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303 Gallery, New York
2018.06.02 Sat - 2018.10.28 Sun
Opening Exhibition
555 W 21st Street
New York, NY 10011
303画廊 纽约市西21街555号
+1 (212) 255-1121
Opening Hours
Tuesday – Saturday, 10am-6pm
Lisa Spellman

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Marina Pinksy
‘Everything Was Forever, Until It Was No More’
Riga International Biennial of Contemporary Art.
[Press Release]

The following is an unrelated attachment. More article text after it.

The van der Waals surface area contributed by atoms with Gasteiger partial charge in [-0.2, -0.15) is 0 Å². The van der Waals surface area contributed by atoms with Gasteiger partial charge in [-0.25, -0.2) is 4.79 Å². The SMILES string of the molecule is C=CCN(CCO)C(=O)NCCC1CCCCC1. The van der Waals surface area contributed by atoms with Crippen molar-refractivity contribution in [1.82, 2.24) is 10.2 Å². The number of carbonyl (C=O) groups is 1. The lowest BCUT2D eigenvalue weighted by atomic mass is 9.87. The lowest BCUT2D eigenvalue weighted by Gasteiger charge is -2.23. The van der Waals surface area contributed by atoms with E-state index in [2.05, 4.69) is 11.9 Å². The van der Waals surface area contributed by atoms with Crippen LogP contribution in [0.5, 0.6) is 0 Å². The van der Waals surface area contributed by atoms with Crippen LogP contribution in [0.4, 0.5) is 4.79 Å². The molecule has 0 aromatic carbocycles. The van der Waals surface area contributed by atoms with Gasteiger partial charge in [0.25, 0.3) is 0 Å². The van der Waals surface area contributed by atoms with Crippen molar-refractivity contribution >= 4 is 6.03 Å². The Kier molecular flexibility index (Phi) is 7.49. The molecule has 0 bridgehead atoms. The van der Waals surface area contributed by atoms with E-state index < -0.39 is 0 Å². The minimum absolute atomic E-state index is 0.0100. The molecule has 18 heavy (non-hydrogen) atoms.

Speed is the form of ecstasy the technical evolution has bestowed on man… He is caught in a fragment of time cut off from both the past and the future; he is wrenched from the continuity of time; he is outside time… —Milan Kundera, Slowness, 1996 251145ff-a210-40a1-bb94-52a72c936dec The title, Everything Was Forever, Until it Was No More, is borrowed from Alexei Yurchak’s book of the same name. Yurchak discusses the collapse of the Soviet Union and one particular characteristic that defined it: the sense that although the Soviet system was felt to be permanent and immutable, its demise was at the same time perceived as completely natural. The shock of being thrust into a new order came only later. The title of his book suggests the slippery nature of change, that what may seem eternal can suddenly come to an end. He calls this a case of ‘fast-forwarded history’. The title of Yurchak’s book resonates across the entire post-Soviet sphere, the Baltic States included, but it can also be seen as a potent metaphor for our own era. Unlike the book, the Biennial does not focus on Post-Soviet change (which has been the subject of many exhibitions post-1989), but will instead explore the multiple dimensions of change that we experience in the present day. Although the post-Soviet history of the Baltic States will not be ignored, it forms only a part of this broader narrative whole. Globally, we seem to be at a watershed, propelled forward at great speed by technological change. New practices of daily life seem to occur in a flash – like the rapid consolidation of the internet and smartphones in our lives, for example – and radical ideas quickly become mainstream. More and more of us, old and young, are struggling to keep up with the incessant, overwhelming flow of information and increasing acceleration of our lives and work – though we might not admit it for fear of being left behind. Facilitated by technology, these changes seem natural at first. They are introduced as novelties, but quickly become necessities in the capitalist sense and their effects are both too profound and too fast for us to really grasp or adapt to without great stress and anxiety. We tend to forget that we are still animals, and that although we are better equipped than most species for dealing with change we too struggle to adapt. The condition of constant acceleration has become normalised in most areas of life, and differs from place to place, city to city and country to country, and it is perhaps because of this normalization that few of us seem able to question or resist it. In our hubris we tend to forget that evolution, which allows for adaptation to new conditions, has been an extremely slow process. Consider this simple timeline: life on Earth appeared 4 billion years ago; homo sapiens appeared 70,000 years ago (new research suggests 300,000 years) and life has continued to evolve on the planet at a very slow pace until the financial and agricultural revolution at the beginning of the 1600s. Only since the industrial revolution did things start changing dramatically as humanity was propelled by the steam age into modernity. The technological revolution that began with the industrial revolution and has culminated in the digital revolution is – like the whole history of Homo sapiens – but a flash of lighting in the long night sky of humanity. The last 700 years have also seen important changes in the apprehension of time, as E.P. Thomson described in his seminal book Time, Work-Discipline and Industrial Capitalism. Thomson has had a huge impact on our modern understanding of time as something that should always be put to use, of time-discipline and of time-as-currency (‘time is money’). This has led to the loosening of the demarcation between work and life. Just as the appearance of the watch regulated the new rhythms of industrial life and modernity – as a newfound ‘need’ which capitalism harnessed to propel its advance – so the smartphone and other devices are turning human beings increasingly into nodes in a network of capitalist production and are engineering a new human nature. The pace of acceleration since the industrial revolution seems exponential. In less than 300 years we have had to adapt to habitats, practices and amenities that bear no resemblance to those which our ancestors experienced for thousands of years. During this period, the world has been dominated by humanism – not to mention homo-centrism. In years to come, natural selection may cede to artificial intelligence and scientific intervention. The seeming mastery of man over the planet in the age of the so-called ‘Anthropocene’ means that the world is likely to change beyond recognition during this century. As Jan Zalasiewicz et al have stated in ‘The New World of the Anthropocene’: “The Anthropocene represents a new phase in the history of the Earth, when natural forces and human forces became intertwined, so that the fate of one determines the fate of the other. Geologically, this is a remarkable episode in the history of the planet.” The world we now know and understand may no longer exist in the near future. Although the speed of change fuelled by science and technology is remarkable, it often passes unnoticed, as the most profound structural changes happen almost imperceptibly, and quickly become the norm. We have entered a period of instability when many of our cherished assumptions and certainties are being thrown in the air. Every day, expectations and predictions – political and otherwise – are turned on their heads. Geopolitically, the Riga Biennial could be thought of in terms of a regional equation of Baltic–Nordic–Post-Soviet dynamics, which are worth exploring further. If one draws a line vertically through Latvia, one would be looking at a map where the new tensions of the Eurasian East–West divide are being played out, with Russia acting as a geopolitical game-changer at the beginning of the second post-Soviet generation. The historical entanglements and conflicts between Latvia and Sweden, Russia, Poland and Germany also cannot be ignored. The collapse of the Soviet Union resulted in what has been called a ‘new regional geography’, especially in the Baltics and this region has become the locus of political and economic restructuring, identity renegotiation, and global reintegration. But these remain fragile and contested geographies nonetheless. The existential and identity crisis that Europe is currently facing, and the new geopolitical realities at its Eastern borders, are a testimony to the fact that the consolidation of the ‘post-historical world’ of liberal democracies is not a given, and that this postwar phenomenon is actually an exception. This is particularly apparent if one looks beyond the Western world. At the moment Europe is struggling to hold on to ideas of transnationalism, while nationalism and exclusionary identity politics – rooted in specific place and space – are returning with a vengeance. Globalisation’s rising economic inequality has started to shake its foundations. According to Franco ‘Bifo’ Berardi: “With the dissolving of the internationalist vision, everybody belongs to a clan – ethnic or virtual – and everybody is preparing to protect themselves against the coming invasion. After the abandonment of the universalist horizon of enlightened modernity, conflicting subjectivities are now kept together by a faith in belonging”. 2016, the year the Riga Biennial was founded, was often called ‘the year of the political earthquake’. While that may be an overstatement, it is clear that we are on the cusp of a new world order and the trend of neo-conservatism that has gripped many countries seems set to continue. Regarding Europe, Timothy Garton Ash called this year ‘1989 in reverse’. The election of President Trump, Brexit, the resurrection of nationalism and other totally unexpected radical developments have resulted in a kind of psychopolitics. Philosopher Lieven de Cauter calls this, more poetically, ‘political melancholy’. The world is facing major challenges for which – despite the unprecedented knowledge and information we have at our disposal – we are unprepared. There is climate change; the transition from a material-based to knowledge-based economy and ‘cognitive’ capitalism; increasing automation which will make humans redundant and transform the labour market; rapidly changing demographics; and finally ‘transhumanism’ – the belief that the human race can evolve beyond its current physical and mental limitations by means of science and technology. The latter may seem farfetched, but it becomes a far more plausible reality when we consider the rapid developments in the fields of genetic engineering, medicine, bio- and nanotechnology. As Yuval Noah Harari argued in his book, Homo Deus, for thousands of years history was full of technological, economic, social and political upheavals and yet one thing remained constant: humanity itself’. This fact no longer seems to be a given: “In the 21st century, the [...] big project of humankind will be to acquire for us divine powers of creation and destruction and upgrade Homo Sapiens into Homo Deus”. This thought is daunting. The fact that ‘we are rushing so fast into the great unknown’ has engendered anxiety, insecurity and a feeling of disconnect from our senses and emotions. This is different from the anxiety and insecurity of our parents and grandparents, who experienced war and deprivation as well as their fair share of the full shock of modernity. They had to endure extraordinary challenges and had to activate often-radical survival modes, whereas what we, in our constantly networked, overworked, over-stimulated world, are experiencing on a daily basis seems merely ordinary (and by comparison we are more privileged than previous generations, despite recurring economic crises). At the same time, we are less able to make sense of the present, while certainly lacking the survival skills of our predecessors. It feels as if humanity as a whole is on automatic pilot, not pausing to think about the causes and consequences of our actions. Whereas many recent Biennials and large-scale exhibitions have been retrospective – anachronistic, even – harking back to lost political and social utopias, the 1st edition of the Riga Biennial sets its eyes firmly on the present and the near future of the human condition as we approach the second quarter of the twenty first century. It explores the shifts that have been taking place in the region, but also contextualises these within a broader picture as the world is now decidedly interconnected. The Biennial is regional in its geopolitical focus, but global in its examination of the issues that concern us all. From the personal to the political and social, to the philosophical and the existential, the Biennial aims to probe how contemporary artists are responding to some of the major challenges of the day, how they register change, and how they imagine the future. Riga and Latvia seem to be the perfect place to do this, as they have often experienced pivotal change. While now part of Europe and having experienced the transition to capitalism, following the Soviet occupation, the city maintains its own rhythm and identity and is far from being or becoming yet another high-performance metropolitan hub. It maintains a human scale and livable pace, and its inhabitants – like Latvians generally – have a close relationship with nature. Riga’s atmosphere and its history allow us to re-focus on important values such as slowness and de-acceleration, and to pause to reflect upon our changing present and consider alternative ways of being and acting. The Biennial highlights artists from the Baltic and Nordic region as well as including international artists who will reflect on the multiple parameters of change, taking the temperature of the human condition at this moment. The exhibition focuses on several pressing issues, unfolding over several chapters:  from the ‘great acceleration’ most of us experience today in urban centres and mega-cities, the transformation of social life and work, the end of privacy and ‘post-truth’, to the impact of rapid advancements in science and technology and the negotiation of constant crises – of ecology, capitalism, democracy. Many of these changes have radically altered the way we experience the world and have undermined – or overridden – all of our senses except vision.  The final chapter, curated by Solvej Helweg Ovesen – will thus refocus on the sensorium – the sum of the human organism’s perceptive tools – creating moments that trigger the senses that have been marginalised, allowing for a much-needed deceleration of perception. The 1st Riga Biennial aims to paint a political, personal and existential portrait of the unprecedented times we live in and to relate the tectonic shifts that are taking place in the public as well as private realm. Whether one defines the current era as the ‘Anthropocene’, the ‘Capitalocene’ or the ‘Chthulucene’, it is certain that we have entered an era of epochal shifts. This is at once both exciting and frightening. The artists in the Riga Biennial are examining these changes and our attempts to cope with them, summoning ghosts from the future and recalling prophets from the past. Katerina Gregos, Chief curator, 1st Riga Biennial